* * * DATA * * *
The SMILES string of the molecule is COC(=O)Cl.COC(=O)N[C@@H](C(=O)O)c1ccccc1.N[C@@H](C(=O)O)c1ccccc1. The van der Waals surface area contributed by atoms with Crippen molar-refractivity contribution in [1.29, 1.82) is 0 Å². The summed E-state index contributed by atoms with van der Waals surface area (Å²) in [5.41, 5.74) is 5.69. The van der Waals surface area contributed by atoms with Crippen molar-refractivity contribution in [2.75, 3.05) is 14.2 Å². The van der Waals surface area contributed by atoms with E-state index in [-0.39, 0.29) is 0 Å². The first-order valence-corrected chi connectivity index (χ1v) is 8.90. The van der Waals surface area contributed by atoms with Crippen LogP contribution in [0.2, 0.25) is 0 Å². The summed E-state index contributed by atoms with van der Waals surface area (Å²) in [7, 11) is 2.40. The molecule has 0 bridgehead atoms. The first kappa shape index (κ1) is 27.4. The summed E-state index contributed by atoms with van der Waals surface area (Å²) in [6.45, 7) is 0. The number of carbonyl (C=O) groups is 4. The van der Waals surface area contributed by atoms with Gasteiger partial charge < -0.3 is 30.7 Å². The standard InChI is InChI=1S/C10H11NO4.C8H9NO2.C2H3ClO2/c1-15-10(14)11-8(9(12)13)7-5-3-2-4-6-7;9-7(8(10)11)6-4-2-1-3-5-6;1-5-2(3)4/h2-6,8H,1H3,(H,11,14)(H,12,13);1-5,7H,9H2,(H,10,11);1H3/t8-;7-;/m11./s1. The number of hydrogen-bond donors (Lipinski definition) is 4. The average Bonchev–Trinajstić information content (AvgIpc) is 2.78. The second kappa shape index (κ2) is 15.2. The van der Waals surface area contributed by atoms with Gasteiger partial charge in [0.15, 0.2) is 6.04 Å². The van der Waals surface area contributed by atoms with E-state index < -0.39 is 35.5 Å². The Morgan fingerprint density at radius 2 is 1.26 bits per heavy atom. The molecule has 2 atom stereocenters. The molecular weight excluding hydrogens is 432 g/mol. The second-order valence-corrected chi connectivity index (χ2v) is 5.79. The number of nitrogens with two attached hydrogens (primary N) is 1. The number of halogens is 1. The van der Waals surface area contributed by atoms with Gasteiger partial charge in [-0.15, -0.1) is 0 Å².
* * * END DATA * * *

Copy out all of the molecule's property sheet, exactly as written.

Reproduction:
The SMILES string of the molecule is COC(=O)Cl.COC(=O)N[C@@H](C(=O)O)c1ccccc1.N[C@@H](C(=O)O)c1ccccc1. The van der Waals surface area contributed by atoms with Crippen molar-refractivity contribution in [1.29, 1.82) is 0 Å². The summed E-state index contributed by atoms with van der Waals surface area (Å²) in [5.41, 5.74) is 5.69. The van der Waals surface area contributed by atoms with Crippen molar-refractivity contribution in [2.75, 3.05) is 14.2 Å². The van der Waals surface area contributed by atoms with E-state index in [-0.39, 0.29) is 0 Å². The first-order valence-corrected chi connectivity index (χ1v) is 8.90. The van der Waals surface area contributed by atoms with Crippen LogP contribution in [0.2, 0.25) is 0 Å². The summed E-state index contributed by atoms with van der Waals surface area (Å²) in [7, 11) is 2.40. The molecule has 0 bridgehead atoms. The first kappa shape index (κ1) is 27.4. The summed E-state index contributed by atoms with van der Waals surface area (Å²) in [6.45, 7) is 0. The number of carbonyl (C=O) groups is 4. The van der Waals surface area contributed by atoms with Gasteiger partial charge < -0.3 is 30.7 Å². The standard InChI is InChI=1S/C10H11NO4.C8H9NO2.C2H3ClO2/c1-15-10(14)11-8(9(12)13)7-5-3-2-4-6-7;9-7(8(10)11)6-4-2-1-3-5-6;1-5-2(3)4/h2-6,8H,1H3,(H,11,14)(H,12,13);1-5,7H,9H2,(H,10,11);1H3/t8-;7-;/m11./s1. The number of hydrogen-bond donors (Lipinski definition) is 4. The average Bonchev–Trinajstić information content (AvgIpc) is 2.78. The second kappa shape index (κ2) is 15.2. The van der Waals surface area contributed by atoms with Gasteiger partial charge in [0.15, 0.2) is 6.04 Å². The van der Waals surface area contributed by atoms with E-state index < -0.39 is 35.5 Å². The Morgan fingerprint density at radius 2 is 1.26 bits per heavy atom. The molecule has 2 atom stereocenters. The molecular weight excluding hydrogens is 432 g/mol. The second-order valence-corrected chi connectivity index (χ2v) is 5.79. The number of nitrogens with two attached hydrogens (primary N) is 1. The number of halogens is 1. The van der Waals surface area contributed by atoms with Gasteiger partial charge in [-0.15, -0.1) is 0 Å².